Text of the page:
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Nolan declines the 3-D trend for next Batman

John DeFore

Excellent news came last week when Christopher Nolan told the Los Angeles Times that his third Batman film, "The Dark Knight Rises," will employ the large canvas of IMAX photography (as his brilliant "Inception" did), but will be neither photographed in nor reformatted for 3-D.

That's good news from multiple angles. For Nolan, it means the series' success has persuaded his studio (Warner Bros.) to let him stay true to the visual style he has created for Gotham City — dark and gritty, employing an epic scale that isn't compatible with what the director describes as the "intimacy" 3-D sometimes suggests to the viewer. In other words, Batman's city is an artist-created world we're meant to marvel at, not a theme park we're invited to explore.

For me, it means not having to saddle this impressive saga with a disposable gimmick that never delivers what it promises.

In creative terms, 3-D is a wash: There has never been a bad movie made good by it, and never been a good movie that needed it. In practical terms, it never works well enough to compensate for the clumsy ritual of donning cheap glasses, finding a good seat (seats too close, too distant or too far to the side will kill the stereoscopic effect) and waiting for your eyes to accept the illusion of depth. I've tested many versions of 3-D in the best theatrical environments, and I'd still rather watch a movie in two dimensions.

Which is why I find it so nutty that studios and electronics manufacturers are trying to sell consumers on a new wave of 3-D home-video equipment. If the effect is underwhelming on an IMAX screen, using enough audiovisual firepower to level a small building, how could it satisfy in your living room — never mind being good enough to justify spending thousands of dollars on a new TV and disc player?

Dozens of 3-D discs will be released in the months to come, from recent hits such as "Avatar" (Fox) and "Toy Story 3" (Disney/Pixar) to baffling, who-would-watch-this stuff like "Garfield's Pet Force," in which the lasagna-loving cat reportedly fights aliens and zombies. Personally, I wish they'd all go away, freeing up studio release schedules for reissues in a new format that's actually worth the effort, Blu-ray. If there's a question of studios investing in publicity for "Space Chimps 2: 3-D" versus high-def remastering for, say, a "Miller's Crossing" Blu-ray, I know which side I'm rooting for.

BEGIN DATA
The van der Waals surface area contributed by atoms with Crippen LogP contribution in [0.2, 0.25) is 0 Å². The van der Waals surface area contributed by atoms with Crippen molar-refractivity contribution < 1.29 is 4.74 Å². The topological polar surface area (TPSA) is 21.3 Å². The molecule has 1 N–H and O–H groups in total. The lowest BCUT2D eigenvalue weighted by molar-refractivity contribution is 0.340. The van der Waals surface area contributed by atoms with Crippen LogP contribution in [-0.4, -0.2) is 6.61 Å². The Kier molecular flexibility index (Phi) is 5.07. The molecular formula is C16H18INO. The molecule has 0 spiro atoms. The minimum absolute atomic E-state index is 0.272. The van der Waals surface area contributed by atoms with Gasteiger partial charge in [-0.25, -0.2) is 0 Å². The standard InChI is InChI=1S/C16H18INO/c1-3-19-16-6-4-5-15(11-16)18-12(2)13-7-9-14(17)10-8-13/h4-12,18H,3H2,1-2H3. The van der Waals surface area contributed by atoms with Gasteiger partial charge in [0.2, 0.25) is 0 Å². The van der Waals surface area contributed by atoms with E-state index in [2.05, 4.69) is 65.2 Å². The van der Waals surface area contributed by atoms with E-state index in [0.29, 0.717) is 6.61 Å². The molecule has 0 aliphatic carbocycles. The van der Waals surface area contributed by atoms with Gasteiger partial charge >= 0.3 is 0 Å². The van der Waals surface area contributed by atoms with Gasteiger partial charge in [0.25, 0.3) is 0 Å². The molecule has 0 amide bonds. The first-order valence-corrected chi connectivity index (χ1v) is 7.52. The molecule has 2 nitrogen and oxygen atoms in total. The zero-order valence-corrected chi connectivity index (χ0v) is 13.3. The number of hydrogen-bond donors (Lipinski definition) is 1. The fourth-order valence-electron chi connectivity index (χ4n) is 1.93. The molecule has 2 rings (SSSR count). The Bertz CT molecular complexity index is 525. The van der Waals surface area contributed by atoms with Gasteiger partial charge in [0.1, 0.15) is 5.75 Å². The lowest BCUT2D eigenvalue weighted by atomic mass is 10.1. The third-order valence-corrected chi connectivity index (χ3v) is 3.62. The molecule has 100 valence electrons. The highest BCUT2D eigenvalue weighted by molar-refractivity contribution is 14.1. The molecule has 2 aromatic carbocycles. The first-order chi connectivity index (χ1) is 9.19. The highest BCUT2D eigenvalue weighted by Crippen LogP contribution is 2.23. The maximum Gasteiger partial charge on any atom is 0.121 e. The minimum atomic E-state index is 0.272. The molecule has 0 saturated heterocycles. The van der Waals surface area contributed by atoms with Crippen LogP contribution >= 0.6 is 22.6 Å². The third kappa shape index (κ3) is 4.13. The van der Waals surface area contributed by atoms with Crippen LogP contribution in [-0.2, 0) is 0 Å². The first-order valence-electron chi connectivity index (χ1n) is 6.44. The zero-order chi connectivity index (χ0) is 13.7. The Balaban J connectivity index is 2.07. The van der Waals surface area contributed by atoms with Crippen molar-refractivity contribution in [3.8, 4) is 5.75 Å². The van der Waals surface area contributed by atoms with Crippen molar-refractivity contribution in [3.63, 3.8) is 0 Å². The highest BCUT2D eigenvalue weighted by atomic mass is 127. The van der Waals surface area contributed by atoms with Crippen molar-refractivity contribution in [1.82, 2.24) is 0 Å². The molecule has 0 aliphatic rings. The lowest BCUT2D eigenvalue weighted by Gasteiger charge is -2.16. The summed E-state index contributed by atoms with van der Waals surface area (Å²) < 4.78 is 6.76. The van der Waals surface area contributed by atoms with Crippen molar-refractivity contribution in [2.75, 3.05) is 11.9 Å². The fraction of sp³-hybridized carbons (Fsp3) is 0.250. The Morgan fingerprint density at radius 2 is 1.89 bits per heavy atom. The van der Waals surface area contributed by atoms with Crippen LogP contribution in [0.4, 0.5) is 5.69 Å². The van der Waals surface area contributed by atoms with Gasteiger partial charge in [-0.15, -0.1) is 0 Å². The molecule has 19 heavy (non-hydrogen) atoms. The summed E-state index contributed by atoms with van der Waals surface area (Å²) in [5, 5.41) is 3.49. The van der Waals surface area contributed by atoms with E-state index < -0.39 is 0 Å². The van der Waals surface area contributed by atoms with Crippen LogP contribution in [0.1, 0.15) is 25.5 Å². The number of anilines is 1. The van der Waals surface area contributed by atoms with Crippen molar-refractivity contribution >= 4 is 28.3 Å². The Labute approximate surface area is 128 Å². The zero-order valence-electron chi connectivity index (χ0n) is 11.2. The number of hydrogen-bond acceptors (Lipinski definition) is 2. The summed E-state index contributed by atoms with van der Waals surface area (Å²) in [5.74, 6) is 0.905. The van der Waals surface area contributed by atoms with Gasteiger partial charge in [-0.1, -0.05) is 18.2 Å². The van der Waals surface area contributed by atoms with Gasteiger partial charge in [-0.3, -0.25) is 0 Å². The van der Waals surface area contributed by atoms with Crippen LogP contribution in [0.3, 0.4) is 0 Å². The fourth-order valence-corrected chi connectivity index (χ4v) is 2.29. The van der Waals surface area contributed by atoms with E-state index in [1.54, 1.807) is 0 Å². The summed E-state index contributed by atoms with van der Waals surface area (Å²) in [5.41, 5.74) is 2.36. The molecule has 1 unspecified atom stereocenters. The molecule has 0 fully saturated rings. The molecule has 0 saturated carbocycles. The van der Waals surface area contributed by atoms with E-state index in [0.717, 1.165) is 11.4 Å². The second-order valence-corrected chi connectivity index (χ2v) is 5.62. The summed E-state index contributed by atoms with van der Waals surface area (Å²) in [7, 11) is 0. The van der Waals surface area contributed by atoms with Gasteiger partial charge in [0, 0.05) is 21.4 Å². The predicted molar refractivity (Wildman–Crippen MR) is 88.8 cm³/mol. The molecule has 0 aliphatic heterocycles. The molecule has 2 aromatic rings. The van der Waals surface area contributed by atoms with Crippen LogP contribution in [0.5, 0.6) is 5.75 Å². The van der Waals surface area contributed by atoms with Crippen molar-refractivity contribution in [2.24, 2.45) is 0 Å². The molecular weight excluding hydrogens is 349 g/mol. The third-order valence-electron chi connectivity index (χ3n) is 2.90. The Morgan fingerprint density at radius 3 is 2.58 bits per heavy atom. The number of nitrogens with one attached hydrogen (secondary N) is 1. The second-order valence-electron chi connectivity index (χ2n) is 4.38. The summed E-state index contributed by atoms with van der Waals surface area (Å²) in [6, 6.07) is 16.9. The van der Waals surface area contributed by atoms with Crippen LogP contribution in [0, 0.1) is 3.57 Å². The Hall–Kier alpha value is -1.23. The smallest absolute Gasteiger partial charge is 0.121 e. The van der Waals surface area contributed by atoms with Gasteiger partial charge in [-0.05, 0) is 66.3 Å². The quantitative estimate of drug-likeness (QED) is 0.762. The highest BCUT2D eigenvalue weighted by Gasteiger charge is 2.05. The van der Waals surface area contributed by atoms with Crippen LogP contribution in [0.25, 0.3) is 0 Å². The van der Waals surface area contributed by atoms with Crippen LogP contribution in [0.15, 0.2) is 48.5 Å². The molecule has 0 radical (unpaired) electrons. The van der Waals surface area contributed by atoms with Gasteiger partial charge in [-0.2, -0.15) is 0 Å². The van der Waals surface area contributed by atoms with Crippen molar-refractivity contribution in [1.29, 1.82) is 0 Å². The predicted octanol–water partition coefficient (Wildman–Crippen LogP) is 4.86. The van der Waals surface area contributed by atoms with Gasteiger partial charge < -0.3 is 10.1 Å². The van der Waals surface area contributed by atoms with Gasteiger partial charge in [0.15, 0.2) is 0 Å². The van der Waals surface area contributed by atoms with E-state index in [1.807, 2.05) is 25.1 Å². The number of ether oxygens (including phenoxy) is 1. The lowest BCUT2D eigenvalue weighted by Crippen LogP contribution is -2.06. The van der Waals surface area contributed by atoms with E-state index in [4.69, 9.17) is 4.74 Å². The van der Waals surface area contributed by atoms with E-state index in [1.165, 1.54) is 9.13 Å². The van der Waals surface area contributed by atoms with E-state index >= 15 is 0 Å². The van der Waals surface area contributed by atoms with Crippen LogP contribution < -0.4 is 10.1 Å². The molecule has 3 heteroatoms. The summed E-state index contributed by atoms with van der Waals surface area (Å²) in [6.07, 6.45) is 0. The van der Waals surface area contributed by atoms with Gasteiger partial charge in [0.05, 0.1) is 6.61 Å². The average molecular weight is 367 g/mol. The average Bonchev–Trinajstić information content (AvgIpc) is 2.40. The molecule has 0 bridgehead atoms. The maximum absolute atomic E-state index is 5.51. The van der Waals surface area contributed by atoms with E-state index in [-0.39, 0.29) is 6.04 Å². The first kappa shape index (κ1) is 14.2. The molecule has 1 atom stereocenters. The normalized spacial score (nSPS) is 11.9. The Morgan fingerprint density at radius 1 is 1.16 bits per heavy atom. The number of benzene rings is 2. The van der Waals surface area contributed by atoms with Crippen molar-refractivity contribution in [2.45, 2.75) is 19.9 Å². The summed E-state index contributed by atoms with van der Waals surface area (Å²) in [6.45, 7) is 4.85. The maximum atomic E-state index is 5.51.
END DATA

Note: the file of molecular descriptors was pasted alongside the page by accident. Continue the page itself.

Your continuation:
All the 3-D hubbub brings to mind the hucksterism of William Castle, who made his name in the 1950s by using any gimmick he could think of to trick moviegoers into buying a ticket. Here I'm using "gimmick" in the fondest possible sense: Just as I grin at every new trick the Alamo Drafthouse invents to make moviegoing a participatory sport, I can't help but admire Castle's innovations — making horror flicks seem scarier by buying life-insurance policies covering death-by-fright, offering refunds for audience members who were too terrified to stay to the end, and so on.

The on-demand Warner Archive (warnerarchive.com) recently put out an exploitation film Castle made about little people, "It's a Small World," and last year Sony released a box set, the "William Castle Film Collection," containing eight of his best-known films. But those who know his rep might assume there's no reason to see the director's films stripped of the showmanship surrounding them.

That's not necessarily so. This summer, I was in New York when Film Forum held a fest of Castle's work and gamely re-created his every trick. Watching "The Tingler," whose famous gag was to have seats wired to vibrate at the climax, I was surprised at how enjoyable the movie itself was. Yes, I laughed during scenes that were supposed to be scary, but I sincerely enjoyed myself, and my pleasure wouldn't have been diminished by watching the movie at home on a non-vibrating sofa and a plain-old television.

That's something I can't say about recent 3-D duds like "Clash of the Titans" and "Alice in Wonderland."